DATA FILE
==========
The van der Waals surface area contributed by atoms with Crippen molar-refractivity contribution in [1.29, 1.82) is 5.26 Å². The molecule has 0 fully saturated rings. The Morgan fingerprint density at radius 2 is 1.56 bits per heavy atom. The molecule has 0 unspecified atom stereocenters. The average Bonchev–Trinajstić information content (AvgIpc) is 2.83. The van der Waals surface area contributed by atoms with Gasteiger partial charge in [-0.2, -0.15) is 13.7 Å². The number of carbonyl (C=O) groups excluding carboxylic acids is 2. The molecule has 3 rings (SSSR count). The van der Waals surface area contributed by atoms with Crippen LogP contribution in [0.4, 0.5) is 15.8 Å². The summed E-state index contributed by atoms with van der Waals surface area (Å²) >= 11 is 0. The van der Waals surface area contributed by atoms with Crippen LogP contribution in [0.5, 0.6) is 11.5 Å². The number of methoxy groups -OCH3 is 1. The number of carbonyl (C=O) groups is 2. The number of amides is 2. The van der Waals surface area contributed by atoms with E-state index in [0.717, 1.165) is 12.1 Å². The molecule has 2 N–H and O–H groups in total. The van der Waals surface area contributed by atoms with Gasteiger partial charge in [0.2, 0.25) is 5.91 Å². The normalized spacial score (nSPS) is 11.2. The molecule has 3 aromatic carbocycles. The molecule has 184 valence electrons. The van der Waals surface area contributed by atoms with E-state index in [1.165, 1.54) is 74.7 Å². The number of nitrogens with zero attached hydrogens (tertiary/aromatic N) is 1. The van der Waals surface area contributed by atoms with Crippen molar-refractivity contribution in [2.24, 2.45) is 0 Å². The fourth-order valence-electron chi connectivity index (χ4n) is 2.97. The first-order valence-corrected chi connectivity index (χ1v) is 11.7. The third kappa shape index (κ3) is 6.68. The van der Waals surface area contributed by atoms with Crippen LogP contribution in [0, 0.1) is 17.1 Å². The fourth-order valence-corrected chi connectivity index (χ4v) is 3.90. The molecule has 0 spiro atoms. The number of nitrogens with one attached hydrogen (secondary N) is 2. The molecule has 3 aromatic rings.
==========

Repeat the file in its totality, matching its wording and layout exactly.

The van der Waals surface area contributed by atoms with Crippen molar-refractivity contribution in [1.29, 1.82) is 5.26 Å². The molecule has 0 fully saturated rings. The Morgan fingerprint density at radius 2 is 1.56 bits per heavy atom. The molecule has 0 unspecified atom stereocenters. The average Bonchev–Trinajstić information content (AvgIpc) is 2.83. The van der Waals surface area contributed by atoms with Gasteiger partial charge in [-0.2, -0.15) is 13.7 Å². The number of carbonyl (C=O) groups excluding carboxylic acids is 2. The molecule has 3 rings (SSSR count). The van der Waals surface area contributed by atoms with Crippen LogP contribution in [0.4, 0.5) is 15.8 Å². The summed E-state index contributed by atoms with van der Waals surface area (Å²) >= 11 is 0. The van der Waals surface area contributed by atoms with Crippen LogP contribution in [0.5, 0.6) is 11.5 Å². The number of methoxy groups -OCH3 is 1. The number of carbonyl (C=O) groups is 2. The number of amides is 2. The van der Waals surface area contributed by atoms with E-state index in [0.717, 1.165) is 12.1 Å². The molecule has 2 N–H and O–H groups in total. The van der Waals surface area contributed by atoms with Gasteiger partial charge in [0.2, 0.25) is 5.91 Å². The normalized spacial score (nSPS) is 11.2. The molecule has 3 aromatic carbocycles. The molecule has 184 valence electrons. The van der Waals surface area contributed by atoms with E-state index in [1.165, 1.54) is 74.7 Å². The number of nitrogens with zero attached hydrogens (tertiary/aromatic N) is 1. The van der Waals surface area contributed by atoms with Crippen molar-refractivity contribution in [2.24, 2.45) is 0 Å². The fourth-order valence-electron chi connectivity index (χ4n) is 2.97. The first-order valence-corrected chi connectivity index (χ1v) is 11.7. The third kappa shape index (κ3) is 6.68. The van der Waals surface area contributed by atoms with Crippen LogP contribution in [0, 0.1) is 17.1 Å². The fourth-order valence-corrected chi connectivity index (χ4v) is 3.90. The molecule has 0 spiro atoms. The number of nitrogens with one attached hydrogen (secondary N) is 2. The molecule has 3 aromatic rings.